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A Man Without a Country
by Kurt Vonnegut


>(Seven Stories Press)




“To practice any art, no matter how well or badly, is a way to make your soul grow. So do it.” This sentiment of Kurt Vonnegut’s is one of a number of missives he assails the political and cultural landscape with in A Man Without Country, and one he has never failed to live up to. Book after book, Vonnegut’s soul has grown, and now in his eighth decade of life is as feisty as ever, taking on homeland security alerts, Bush and his cronies, and just about anything else flying in the face of his common sense. A Man Without a Country is a pithy volume of whimsical attitude, a testament of waning years, and incisive cuts that are smaller, but still sting.
Shandy Casteel Amazon




The Year of Magical Thinking
by Joan Didion


>(Knopf)




Almost 40 years after her breakthrough book of essays, Slouching Towards Bethlehem, Didion once again proves she’s an unsurpassed prose stylist. This penetrating meditation on grief, loss, and her life with her husband, John Gregory Dunne, who died suddenly while their daughter Quintana Roo battled a life-threatening illness in a hospital ICU, is a harrowing portrait of grief executed with surgical precision. It’s difficult to imagine a love as intense as Didion and Dunne’s, a couple who rarely spent a night apart, and it’s even more devastating to read as Didion travels back through her memories of their life together and faces the finality of their separation. Didion has long-earned her position as a leading lady of American letters, but in this latest book, her writing is as sharp and insightful as ever.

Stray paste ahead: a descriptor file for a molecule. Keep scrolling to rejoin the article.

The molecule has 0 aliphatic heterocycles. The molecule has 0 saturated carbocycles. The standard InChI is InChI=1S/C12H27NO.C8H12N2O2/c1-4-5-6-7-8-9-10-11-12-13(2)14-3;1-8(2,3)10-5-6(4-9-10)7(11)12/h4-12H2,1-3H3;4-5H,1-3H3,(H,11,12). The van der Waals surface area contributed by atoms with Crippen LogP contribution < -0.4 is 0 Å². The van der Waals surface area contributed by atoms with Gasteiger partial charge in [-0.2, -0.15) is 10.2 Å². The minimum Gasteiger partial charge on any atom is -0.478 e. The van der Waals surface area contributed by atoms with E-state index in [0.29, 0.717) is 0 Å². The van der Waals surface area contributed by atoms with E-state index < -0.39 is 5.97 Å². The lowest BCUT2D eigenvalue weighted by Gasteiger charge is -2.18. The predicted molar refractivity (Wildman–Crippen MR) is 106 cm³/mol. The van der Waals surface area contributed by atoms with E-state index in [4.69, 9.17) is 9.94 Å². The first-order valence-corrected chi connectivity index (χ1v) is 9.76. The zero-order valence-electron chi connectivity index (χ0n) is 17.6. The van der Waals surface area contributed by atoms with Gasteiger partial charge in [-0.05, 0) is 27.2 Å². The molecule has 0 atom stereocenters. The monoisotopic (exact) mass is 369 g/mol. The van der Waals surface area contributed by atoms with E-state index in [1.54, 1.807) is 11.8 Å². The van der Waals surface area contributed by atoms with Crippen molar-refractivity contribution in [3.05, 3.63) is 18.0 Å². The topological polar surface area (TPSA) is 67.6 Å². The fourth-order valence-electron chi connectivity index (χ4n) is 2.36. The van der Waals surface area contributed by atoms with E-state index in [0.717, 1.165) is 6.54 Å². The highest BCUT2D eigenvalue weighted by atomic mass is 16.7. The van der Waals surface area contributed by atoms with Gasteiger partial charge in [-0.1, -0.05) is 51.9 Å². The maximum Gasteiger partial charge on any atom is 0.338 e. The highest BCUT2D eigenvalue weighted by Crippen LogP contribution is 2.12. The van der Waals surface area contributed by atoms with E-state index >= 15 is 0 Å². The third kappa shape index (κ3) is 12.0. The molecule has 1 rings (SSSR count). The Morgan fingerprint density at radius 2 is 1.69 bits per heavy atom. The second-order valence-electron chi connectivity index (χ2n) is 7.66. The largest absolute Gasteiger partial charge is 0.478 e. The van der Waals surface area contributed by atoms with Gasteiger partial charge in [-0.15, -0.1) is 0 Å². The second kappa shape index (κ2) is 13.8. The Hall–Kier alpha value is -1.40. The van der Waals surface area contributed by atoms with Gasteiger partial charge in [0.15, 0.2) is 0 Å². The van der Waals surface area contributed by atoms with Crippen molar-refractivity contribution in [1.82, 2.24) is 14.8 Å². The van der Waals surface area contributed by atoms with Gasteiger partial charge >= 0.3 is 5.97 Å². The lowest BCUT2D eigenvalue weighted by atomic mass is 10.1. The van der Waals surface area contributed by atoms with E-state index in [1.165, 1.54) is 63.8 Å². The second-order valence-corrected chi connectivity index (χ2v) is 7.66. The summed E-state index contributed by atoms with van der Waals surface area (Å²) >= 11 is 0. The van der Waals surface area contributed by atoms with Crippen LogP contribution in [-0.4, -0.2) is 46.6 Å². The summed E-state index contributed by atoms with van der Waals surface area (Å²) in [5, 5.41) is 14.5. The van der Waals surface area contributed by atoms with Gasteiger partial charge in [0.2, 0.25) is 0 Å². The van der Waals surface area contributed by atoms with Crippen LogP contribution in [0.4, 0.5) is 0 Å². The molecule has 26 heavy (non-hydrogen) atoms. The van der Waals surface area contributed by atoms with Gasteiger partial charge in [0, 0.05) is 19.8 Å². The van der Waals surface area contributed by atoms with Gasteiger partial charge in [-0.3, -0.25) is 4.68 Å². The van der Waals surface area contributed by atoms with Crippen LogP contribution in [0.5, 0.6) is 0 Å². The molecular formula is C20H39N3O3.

Anne Yoder Amazon




Can’t Stop Won’t Stop: A History of the Hip-Hop Generation
by Jeff Chang


>(St. Martin’s Press)




More a social history of hip-hop and its legacy than a musical one, Jeff Chang’s lengthy Can’t Stop Won’t Stop nonetheless offers perhaps the most vivid portrait of the birth of hip-hop yet. The book’s early chapters unfold this story in a dramatic way, with the weight of a novel yet at the same time factually on the mark. As the book gets to the years when hip-hop blows up, Chang chooses to rein in his tale and focus on specific moments when hip-hop intersected with, and affected, the larger public dialogue. In doing so he chooses his tale and tells it well, filling each chapter with not just recollections but ideas and insights, while opening the door for others to tell their side of the story.
Dave Heaton Amazon




Bookmark Now: Writing in Unreaderly Times
by Kevin Smokler (editor)


>(Basic Books)